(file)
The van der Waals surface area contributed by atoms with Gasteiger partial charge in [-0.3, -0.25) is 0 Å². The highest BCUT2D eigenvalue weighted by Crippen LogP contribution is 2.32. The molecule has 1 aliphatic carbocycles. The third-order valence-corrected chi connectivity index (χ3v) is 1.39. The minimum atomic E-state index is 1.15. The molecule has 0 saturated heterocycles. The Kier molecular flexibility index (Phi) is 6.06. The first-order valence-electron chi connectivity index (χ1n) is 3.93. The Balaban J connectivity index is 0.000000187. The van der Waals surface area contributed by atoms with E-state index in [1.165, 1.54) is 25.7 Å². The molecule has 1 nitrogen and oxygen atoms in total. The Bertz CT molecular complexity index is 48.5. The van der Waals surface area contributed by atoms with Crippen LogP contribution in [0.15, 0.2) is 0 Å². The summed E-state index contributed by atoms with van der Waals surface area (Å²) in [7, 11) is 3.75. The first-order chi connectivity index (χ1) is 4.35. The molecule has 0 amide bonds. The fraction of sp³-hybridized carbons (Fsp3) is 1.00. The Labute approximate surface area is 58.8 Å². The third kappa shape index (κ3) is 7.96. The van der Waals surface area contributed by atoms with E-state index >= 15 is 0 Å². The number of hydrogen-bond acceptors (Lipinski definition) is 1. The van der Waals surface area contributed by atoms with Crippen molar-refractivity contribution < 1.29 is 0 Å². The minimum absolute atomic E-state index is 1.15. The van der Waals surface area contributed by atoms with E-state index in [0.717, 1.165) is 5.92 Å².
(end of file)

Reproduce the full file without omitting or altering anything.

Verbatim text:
The van der Waals surface area contributed by atoms with Gasteiger partial charge in [-0.3, -0.25) is 0 Å². The highest BCUT2D eigenvalue weighted by Crippen LogP contribution is 2.32. The molecule has 1 aliphatic carbocycles. The third-order valence-corrected chi connectivity index (χ3v) is 1.39. The minimum atomic E-state index is 1.15. The molecule has 0 saturated heterocycles. The Kier molecular flexibility index (Phi) is 6.06. The first-order valence-electron chi connectivity index (χ1n) is 3.93. The Balaban J connectivity index is 0.000000187. The van der Waals surface area contributed by atoms with E-state index in [1.165, 1.54) is 25.7 Å². The molecule has 1 nitrogen and oxygen atoms in total. The Bertz CT molecular complexity index is 48.5. The van der Waals surface area contributed by atoms with Crippen LogP contribution in [0.15, 0.2) is 0 Å². The summed E-state index contributed by atoms with van der Waals surface area (Å²) in [7, 11) is 3.75. The first-order chi connectivity index (χ1) is 4.35. The molecule has 0 amide bonds. The fraction of sp³-hybridized carbons (Fsp3) is 1.00. The Labute approximate surface area is 58.8 Å². The third kappa shape index (κ3) is 7.96. The van der Waals surface area contributed by atoms with E-state index >= 15 is 0 Å². The number of hydrogen-bond acceptors (Lipinski definition) is 1. The van der Waals surface area contributed by atoms with Crippen molar-refractivity contribution < 1.29 is 0 Å². The minimum absolute atomic E-state index is 1.15. The van der Waals surface area contributed by atoms with E-state index in [0.717, 1.165) is 5.92 Å².